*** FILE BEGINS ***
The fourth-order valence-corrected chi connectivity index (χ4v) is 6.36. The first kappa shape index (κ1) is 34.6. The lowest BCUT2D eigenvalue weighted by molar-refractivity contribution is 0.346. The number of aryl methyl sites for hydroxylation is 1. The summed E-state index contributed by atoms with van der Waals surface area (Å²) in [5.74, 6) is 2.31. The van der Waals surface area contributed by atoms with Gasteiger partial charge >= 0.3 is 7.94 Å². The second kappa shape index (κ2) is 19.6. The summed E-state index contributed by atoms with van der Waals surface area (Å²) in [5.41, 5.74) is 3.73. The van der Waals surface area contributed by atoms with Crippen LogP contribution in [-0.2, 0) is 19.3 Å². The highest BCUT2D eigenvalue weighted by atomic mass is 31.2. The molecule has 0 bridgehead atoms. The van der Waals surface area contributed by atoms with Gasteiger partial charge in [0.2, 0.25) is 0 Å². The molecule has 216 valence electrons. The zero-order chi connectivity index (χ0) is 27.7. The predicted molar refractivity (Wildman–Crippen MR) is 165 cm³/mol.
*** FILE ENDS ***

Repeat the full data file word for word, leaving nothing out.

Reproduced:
The fourth-order valence-corrected chi connectivity index (χ4v) is 6.36. The first kappa shape index (κ1) is 34.6. The lowest BCUT2D eigenvalue weighted by molar-refractivity contribution is 0.346. The number of aryl methyl sites for hydroxylation is 1. The summed E-state index contributed by atoms with van der Waals surface area (Å²) in [5.74, 6) is 2.31. The van der Waals surface area contributed by atoms with Gasteiger partial charge >= 0.3 is 7.94 Å². The second kappa shape index (κ2) is 19.6. The summed E-state index contributed by atoms with van der Waals surface area (Å²) in [5.41, 5.74) is 3.73. The van der Waals surface area contributed by atoms with Crippen LogP contribution in [-0.2, 0) is 19.3 Å². The highest BCUT2D eigenvalue weighted by atomic mass is 31.2. The molecule has 0 bridgehead atoms. The van der Waals surface area contributed by atoms with Gasteiger partial charge in [0.2, 0.25) is 0 Å². The molecule has 216 valence electrons. The zero-order chi connectivity index (χ0) is 27.7. The predicted molar refractivity (Wildman–Crippen MR) is 165 cm³/mol.